In a speech at Georgetown University on February 4, Sturgeon recalled that Scotland voted in 2016 to remain in the EU by 62 percent to 38 percent, “so, as things stand right now, on March  29… Scotland faces the prospect of leaving the European Union against our democratically expressed will.”

The prospect of moving to a second referendum on Scottish independence was only one of three major points Sturgeon sought to make to highlight her opposition to Brexit. The first point was her government’s firm view that immigration, viewed by many as the leading reason why Britain voted as a whole to quit the EU, was in fact very positive for Scotland. The second addressed the fact that much of the Leave vote in 2016 came from less well-off areas in Britain, which had failed to share in the wealth generated over the last thirty or forty years. Brexit, the first minister said, “is the wrong response to inequality—because it’s likely to make people’s living standards worse rather than better.”

Sturgeon faces a much harder task in both securing an independence referendum in Scotland and then winning it, than do Republicans favoring Irish unity. That is because the holding of such any vote on Scottish independence must be agreed by both the Scottish and British governments, and May’s government is vehemently opposed to another independence vote for Scotland, since it is only five years since the first referendum on independence was defeated 55.3 percent to 44.7 percent.

If Britain crashes out of the EU without a deal it will be largely because of widespread opposition to the EU among Conservative members of Parliament representing English constituencies, coupled with a cluster of opposition Labour MPs representative English seats in areas that have suffered from de-industrialization. This makes Brexit a particularly English affair. Indeed, it look increasingly as if the idea of a “no deal” Brexit is one that is largely confined to England, the largest element in Britain with some 55.8 million of Britain’s 66 million people, together with the embattled Protestant community in Northern Ireland.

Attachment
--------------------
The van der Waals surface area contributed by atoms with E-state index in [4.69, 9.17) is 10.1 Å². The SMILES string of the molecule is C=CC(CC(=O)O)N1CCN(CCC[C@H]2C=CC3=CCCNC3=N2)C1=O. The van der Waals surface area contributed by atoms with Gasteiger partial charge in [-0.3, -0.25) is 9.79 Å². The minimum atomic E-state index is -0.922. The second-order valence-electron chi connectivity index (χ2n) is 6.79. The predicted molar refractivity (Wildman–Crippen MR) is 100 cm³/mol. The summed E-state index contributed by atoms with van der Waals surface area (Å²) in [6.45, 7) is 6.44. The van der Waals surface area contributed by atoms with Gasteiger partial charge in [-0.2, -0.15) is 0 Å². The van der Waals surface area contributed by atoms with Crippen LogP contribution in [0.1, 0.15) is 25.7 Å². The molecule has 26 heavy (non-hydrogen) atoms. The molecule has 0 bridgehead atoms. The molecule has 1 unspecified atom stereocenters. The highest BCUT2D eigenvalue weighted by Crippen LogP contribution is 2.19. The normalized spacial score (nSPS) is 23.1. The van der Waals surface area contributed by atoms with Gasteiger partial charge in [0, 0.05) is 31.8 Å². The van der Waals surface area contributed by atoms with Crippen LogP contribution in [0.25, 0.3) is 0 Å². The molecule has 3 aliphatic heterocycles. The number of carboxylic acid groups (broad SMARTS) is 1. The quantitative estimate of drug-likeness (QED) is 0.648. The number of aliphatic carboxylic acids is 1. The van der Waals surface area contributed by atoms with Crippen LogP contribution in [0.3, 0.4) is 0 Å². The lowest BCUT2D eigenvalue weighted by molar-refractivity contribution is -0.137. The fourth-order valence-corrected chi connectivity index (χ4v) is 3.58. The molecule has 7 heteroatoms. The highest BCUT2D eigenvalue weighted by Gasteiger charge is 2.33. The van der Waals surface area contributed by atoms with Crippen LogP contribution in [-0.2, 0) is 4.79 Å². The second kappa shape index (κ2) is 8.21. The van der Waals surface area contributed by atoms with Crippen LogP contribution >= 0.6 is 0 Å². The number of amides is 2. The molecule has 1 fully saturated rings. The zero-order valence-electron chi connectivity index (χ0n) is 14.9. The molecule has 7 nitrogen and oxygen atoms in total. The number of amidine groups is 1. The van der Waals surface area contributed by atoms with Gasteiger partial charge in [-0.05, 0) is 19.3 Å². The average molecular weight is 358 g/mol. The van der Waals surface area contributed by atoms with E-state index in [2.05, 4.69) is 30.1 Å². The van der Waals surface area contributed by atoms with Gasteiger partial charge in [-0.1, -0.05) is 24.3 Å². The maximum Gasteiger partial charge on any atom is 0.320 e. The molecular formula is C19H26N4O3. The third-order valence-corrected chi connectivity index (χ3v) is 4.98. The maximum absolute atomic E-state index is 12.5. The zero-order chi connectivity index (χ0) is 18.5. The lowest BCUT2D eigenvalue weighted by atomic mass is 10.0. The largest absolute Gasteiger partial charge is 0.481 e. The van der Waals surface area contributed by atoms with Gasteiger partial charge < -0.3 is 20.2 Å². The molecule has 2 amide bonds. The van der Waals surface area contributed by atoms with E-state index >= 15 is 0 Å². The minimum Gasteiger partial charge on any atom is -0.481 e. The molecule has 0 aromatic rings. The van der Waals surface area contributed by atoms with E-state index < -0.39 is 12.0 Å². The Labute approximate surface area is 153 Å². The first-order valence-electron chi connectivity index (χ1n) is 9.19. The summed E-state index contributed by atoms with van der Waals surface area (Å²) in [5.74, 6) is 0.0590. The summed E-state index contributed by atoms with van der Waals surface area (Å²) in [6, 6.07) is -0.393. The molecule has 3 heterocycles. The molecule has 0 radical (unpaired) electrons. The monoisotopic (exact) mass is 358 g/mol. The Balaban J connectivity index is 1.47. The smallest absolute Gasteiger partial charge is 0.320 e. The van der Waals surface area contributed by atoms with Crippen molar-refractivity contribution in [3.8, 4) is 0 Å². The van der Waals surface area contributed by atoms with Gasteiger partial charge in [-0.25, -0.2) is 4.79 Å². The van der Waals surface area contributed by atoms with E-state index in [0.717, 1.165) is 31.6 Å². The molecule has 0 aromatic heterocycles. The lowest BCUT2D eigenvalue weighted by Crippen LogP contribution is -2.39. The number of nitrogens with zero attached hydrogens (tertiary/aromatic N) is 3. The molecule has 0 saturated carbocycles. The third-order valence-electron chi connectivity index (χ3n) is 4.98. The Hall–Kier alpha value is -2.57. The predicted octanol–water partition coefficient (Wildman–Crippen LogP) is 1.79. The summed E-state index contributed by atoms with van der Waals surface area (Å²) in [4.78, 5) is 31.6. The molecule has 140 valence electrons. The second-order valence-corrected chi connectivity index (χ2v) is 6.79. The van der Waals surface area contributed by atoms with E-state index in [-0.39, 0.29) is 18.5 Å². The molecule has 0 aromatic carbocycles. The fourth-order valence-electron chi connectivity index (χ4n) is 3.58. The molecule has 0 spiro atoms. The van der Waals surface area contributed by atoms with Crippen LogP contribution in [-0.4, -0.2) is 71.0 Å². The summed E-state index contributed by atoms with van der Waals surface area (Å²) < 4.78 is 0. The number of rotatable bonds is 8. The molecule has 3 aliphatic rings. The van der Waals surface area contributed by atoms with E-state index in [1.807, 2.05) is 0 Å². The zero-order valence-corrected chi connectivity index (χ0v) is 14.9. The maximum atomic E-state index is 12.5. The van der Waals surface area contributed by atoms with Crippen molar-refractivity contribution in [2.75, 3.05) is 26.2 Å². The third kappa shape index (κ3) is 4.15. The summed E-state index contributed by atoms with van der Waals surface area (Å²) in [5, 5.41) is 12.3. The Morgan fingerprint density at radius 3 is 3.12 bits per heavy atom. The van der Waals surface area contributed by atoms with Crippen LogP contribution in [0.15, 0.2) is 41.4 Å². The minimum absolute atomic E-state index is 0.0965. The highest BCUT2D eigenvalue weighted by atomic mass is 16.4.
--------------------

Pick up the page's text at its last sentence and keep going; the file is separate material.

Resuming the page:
Even though Wales also voted in 2016 to leave, its government favors continued EU membership and there are opinion polls showing that a majority in Wales now feel it was a mistake to vote to leave the EU.

Britain’s old nationalities are reasserting themselves. In 2014, Scots voted to remain within Britain, of which they have been a part since the England and Scotland came together in 1707 to form the United Kingdom, for a variety of reasons, including continue membership of the EU.

The economics for an independent Scotland, particularly in its early years, do not look good. But neither do the economics of Scotland if it were to find itself in a Britain severed from the EU without a properly negotiated  exit. In her joint statement with Drakeford, Sturgeon said “the Confederation of British industry has estimated a No Deal Brexit could cost the Scottish economy £14 billion ($18 billion) a year by 2034.”

Britain’s vote to leave the EU was, in large part, the result of appeals to atavistic English nationalist impulses. Who is to say that the same impulses won’t prompt Scotland to leave the UK?

John M. Roberts is a UK-based senior fellow at Atlantic Council’s Eurasia Center and Global Energy Center.

Image: Scotland's First Minister Nicola Sturgeon speaks to the media after Parliament rejected Prime Minister Theresa May's Brexit deal, in London, Britain, January 16, 2019. (REUTERS/Clodagh Kilcoyne)